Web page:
Contemporary dance portrays Mary at the foot of the Cross
Jessica Lang Dance performed a dance rendition of Stabat Mater at the Debartolo Performing Arts Center on January 26 and 27. Stabat Mater (which means “The Mother Stood”) is a 13th century Catholic hymn that chronicles Mary’s suffering at Jesus’ crucifixion. The choreography was joined by music performed by the Notre Dame Ritornello Orchestra and vocal soloists Victoria Fraser and Joshua Boggs of the Notre Dame Sacred Music Program.
The dance troupe artistically portrayed the suffering of Mary described in the hymn Stabat Mater by utilizing choreography that combined ballet and contemporary techniques. This created a classical yet emotional setting. The dancers illustrated Mary’s agony at the foot of the Cross by piercing themselves with imaginary swords, assuming fetal positions on the ground, and performing agonizingly slow movements. At times, a long gray cloth was draped over female dancers to create a striking image of Mary adoring the cross.
The stage of the Patricia George Decio Theatre was empty except for two gnarled trunks evocative of a cross that shifted throughout the performance. The looming trunks served as a visible reminder of the immensity of Christ’s and Mary’s suffering. The dancers interacted with the trunks throughout the performance, climbing on top of them and spinning around them. In one instance, all the dancers knelt and prayed at the trunk as if it were a communion rail.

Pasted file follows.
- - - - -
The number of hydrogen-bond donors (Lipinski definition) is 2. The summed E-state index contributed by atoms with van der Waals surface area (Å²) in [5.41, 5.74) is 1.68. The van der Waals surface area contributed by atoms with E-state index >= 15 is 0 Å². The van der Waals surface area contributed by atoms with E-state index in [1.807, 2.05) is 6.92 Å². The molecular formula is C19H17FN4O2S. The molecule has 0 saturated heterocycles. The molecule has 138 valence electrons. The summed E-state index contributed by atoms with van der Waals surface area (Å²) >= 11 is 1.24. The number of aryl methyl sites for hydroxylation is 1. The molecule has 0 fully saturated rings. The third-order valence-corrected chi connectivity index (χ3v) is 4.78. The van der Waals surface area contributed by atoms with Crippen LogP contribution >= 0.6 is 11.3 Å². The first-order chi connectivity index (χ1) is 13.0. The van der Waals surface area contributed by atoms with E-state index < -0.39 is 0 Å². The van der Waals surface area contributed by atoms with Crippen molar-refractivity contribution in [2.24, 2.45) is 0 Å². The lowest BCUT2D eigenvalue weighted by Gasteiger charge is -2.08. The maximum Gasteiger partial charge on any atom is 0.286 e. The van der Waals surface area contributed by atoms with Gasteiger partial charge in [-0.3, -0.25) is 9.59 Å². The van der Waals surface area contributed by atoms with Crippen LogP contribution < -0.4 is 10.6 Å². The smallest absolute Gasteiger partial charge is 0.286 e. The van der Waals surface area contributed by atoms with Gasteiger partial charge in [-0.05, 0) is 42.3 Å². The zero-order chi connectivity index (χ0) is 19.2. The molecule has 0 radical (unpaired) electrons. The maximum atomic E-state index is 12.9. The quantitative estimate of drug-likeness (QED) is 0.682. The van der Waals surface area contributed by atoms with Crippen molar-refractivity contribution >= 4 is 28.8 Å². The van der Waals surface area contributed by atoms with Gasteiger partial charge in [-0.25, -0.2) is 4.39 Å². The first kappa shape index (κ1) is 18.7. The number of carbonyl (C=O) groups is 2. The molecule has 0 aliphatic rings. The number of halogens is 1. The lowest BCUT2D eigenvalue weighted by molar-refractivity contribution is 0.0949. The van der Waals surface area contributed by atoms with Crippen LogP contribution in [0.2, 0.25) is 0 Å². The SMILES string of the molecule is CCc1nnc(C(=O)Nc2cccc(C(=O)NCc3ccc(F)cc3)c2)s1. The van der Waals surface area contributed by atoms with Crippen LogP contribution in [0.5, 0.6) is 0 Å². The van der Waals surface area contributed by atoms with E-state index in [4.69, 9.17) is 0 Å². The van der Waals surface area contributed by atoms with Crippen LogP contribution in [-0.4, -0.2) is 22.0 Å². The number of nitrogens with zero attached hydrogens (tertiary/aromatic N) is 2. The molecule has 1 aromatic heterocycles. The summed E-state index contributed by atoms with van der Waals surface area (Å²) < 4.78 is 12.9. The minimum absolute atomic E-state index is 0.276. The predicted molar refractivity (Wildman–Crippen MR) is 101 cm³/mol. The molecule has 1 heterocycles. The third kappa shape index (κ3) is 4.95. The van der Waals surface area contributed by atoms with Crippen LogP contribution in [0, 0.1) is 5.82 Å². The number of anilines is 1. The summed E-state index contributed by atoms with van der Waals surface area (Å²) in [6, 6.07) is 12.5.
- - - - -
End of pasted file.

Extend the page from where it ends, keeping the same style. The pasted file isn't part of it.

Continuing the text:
Intermixed with the dancers were vocalists Fraser and Boggs, who sang the soprano and countertenor components of the hymn. The hymn, which is both anguished and gut-wrenching, was performed in its original Latin form. An English translation was projected over the stage to assist the audience in understanding such poignant descriptions as, “She beheld her tender child, saw Him hang in desolation, ‘till His spirit forth He sent.”
The vocalists not only sang but were also participants in the dance choreography. In motion throughout the performance, Fraser and Boggs interacted with the dancers and sang in difficult positions. For example, Fraser once sang while lying down. In this way, the musical and dance elements were integrated into one coherent performance. Freshman Rylie Smith commented, “The vocalists’ performance was stunning in clarity and tone, and soulfully portrayed the heart of the beautiful Latin hymn. They did an excellent job seamlessly weaving with the dancers’ movements.”
The second part of the performance of Stabat Mater shifted in tone to reflect the latter part of the hymn. In its second half, Stabat Mater is a prayer petitioning Mary for unity in the suffering of Christ: “Holy Mother! Pierce me through, in my heart each wound renew of my Savior crucified: Let me share with thee His pain, who for all my sins was slain, who for me in torments died.”
In this way, the hymn Stabat Mater is a reminder that because Christ suffered as a man, human suffering is an opportunity to grow in love and unity with God. It echoes the words of Jesus in the Gospel of Matthew when he said, “If anyone wishes to come after Me, he must deny himself, and take up his cross and follow Me” (Matthew 16:24).
The performance of Stabat Mater spectacularly combined the mediums of dance and music to convey a Catholic message.
Ellie Gardey is a freshman political science major living in Lewis Hall. She has a love for sushi and country music. Contact Ellie at email@example.com.